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Reviews > Clothing > Hats > Tilley Endurables TTWC Tec-Wool Cap > Test Report by Brett Haydin
Tilley Endurables TTWC 'Tec-Wool' Cap
Test Series by Brett Haydin
Initial Report - October 5, 2011
Field Report - December 12, 2011
Long Term Report - February 7, 2012
I started backpacking in Wisconsin as a youth, being involved in the Boy Scouts programs. As a young adult, I worked at a summer camp leading backpacking, canoeing and mountain biking trips. I now generally take short weekend or day trips in rough, mountainous terrain, although I have extensive experience in the upper Midwest as well. I take one or two longer trips each year, where I typically carry about 40 lb (18 kg). I prefer to be prepared and comfortable, but I have taken lightweight trips as well.
October 4, 2011
Product Information & Specifications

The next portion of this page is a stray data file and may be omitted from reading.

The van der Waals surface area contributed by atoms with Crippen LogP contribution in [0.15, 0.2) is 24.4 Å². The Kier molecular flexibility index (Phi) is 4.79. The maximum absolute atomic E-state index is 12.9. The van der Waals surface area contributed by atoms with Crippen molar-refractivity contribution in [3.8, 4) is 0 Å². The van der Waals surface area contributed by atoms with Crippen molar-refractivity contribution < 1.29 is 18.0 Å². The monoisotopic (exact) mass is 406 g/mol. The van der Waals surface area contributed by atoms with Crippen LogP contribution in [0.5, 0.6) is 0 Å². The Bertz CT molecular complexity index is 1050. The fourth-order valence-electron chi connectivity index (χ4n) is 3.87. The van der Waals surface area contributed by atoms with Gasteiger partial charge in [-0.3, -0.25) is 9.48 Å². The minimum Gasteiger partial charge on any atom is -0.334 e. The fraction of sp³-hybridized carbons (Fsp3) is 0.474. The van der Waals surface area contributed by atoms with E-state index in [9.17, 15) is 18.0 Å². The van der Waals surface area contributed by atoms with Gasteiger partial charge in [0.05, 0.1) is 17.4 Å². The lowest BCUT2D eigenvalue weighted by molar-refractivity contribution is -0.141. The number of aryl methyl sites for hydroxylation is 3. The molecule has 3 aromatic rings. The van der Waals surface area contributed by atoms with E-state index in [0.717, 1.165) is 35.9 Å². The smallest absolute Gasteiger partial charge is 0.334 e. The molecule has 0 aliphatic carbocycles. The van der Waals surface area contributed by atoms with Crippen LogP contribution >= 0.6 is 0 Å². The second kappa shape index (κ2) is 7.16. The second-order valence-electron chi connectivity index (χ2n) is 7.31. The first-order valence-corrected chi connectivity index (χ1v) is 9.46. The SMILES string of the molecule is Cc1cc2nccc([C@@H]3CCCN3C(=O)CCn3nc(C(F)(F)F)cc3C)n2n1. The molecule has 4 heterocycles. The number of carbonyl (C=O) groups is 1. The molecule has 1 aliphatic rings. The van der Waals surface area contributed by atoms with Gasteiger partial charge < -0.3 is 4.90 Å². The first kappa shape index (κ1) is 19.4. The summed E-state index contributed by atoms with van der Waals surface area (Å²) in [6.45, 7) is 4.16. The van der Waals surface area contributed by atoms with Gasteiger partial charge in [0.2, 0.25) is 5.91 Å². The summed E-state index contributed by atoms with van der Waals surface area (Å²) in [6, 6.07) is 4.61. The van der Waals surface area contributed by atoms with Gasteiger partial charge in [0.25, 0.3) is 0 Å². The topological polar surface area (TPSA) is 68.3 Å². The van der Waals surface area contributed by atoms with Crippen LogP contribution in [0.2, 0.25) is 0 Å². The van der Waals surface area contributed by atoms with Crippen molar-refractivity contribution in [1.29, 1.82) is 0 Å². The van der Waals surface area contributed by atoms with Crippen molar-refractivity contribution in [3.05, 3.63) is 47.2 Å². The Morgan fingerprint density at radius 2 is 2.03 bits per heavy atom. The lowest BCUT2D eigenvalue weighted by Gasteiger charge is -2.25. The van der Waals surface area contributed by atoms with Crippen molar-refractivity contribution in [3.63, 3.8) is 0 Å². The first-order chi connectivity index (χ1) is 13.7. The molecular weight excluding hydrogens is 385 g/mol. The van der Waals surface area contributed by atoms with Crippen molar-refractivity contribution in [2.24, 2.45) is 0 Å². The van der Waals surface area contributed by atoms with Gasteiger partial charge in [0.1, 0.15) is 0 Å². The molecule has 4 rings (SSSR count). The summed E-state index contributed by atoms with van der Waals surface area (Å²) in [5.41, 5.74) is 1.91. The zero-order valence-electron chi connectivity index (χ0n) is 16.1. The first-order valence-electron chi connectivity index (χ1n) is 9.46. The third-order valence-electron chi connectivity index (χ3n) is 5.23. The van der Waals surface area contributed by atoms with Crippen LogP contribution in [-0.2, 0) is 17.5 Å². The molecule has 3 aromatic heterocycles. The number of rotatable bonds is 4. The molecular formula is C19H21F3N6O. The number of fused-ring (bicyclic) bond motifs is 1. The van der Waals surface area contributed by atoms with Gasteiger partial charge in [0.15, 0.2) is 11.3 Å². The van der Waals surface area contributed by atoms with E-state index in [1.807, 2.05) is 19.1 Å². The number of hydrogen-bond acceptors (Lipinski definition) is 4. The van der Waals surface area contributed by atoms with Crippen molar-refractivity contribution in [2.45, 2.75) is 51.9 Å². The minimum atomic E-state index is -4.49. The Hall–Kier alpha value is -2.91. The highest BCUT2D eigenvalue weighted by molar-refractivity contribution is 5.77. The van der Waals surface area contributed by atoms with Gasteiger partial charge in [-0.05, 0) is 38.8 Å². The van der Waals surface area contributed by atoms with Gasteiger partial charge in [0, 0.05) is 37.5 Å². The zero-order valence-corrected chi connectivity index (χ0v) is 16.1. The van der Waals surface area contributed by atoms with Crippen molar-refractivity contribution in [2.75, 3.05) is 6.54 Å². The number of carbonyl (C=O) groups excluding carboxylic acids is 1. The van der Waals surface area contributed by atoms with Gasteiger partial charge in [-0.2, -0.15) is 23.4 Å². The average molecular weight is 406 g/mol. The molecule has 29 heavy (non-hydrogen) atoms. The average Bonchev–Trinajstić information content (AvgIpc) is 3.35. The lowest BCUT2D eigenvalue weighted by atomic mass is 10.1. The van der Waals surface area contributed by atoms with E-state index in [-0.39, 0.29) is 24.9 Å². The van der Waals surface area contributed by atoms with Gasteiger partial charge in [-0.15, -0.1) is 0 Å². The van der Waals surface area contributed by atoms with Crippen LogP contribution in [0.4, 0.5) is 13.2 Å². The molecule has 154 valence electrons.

Manufacturer's Website: www.tilley.com
MSRP: $76.00 US
Listed Weight: 4.2 oz (119 g)
Measured Weight: 4.3 oz (122 g)
Color Tested: Black Mix (also available in Brown Mix)
Size Tested: Large (also available in small, medium, extra large and double extra large)
Warranty: lifetime guarantee on defects in workmanship
Other Details provided by Manufacturer
The cap has a simple cylindrical construction with a 1.5 in (3.8 cm) band on the bottom of the hat. It is the same color and fabric as the rest of the cap but is an attractive feature. The cap also uses the C-Change technology as a bonded membrane. This membrane is supposed to react to temperatures and "open up" when the air is cold and I am hot. This seems like a great addition to the hat. The Tilley is also snow and rain repellent. Interestingly enough, the C-Change hang tag describes the membrane as waterproof and windproof.
The inside of the cap has a quilted construction that feels great! There is a hook and loop tab built into the base of the cap that makes it adjustable. My head is at the upper limit, but it fits great so far. There is also a pocket built into the hat that is closed by a simple hook and loop strip. The pocket is roughly 4.5 x 6.5 in (11.4 x 16.5 cm). The pocket also has an informational patch sewn into it with very simple information. It does have a place for me to write my contact information in case I lose it, which isn't likely.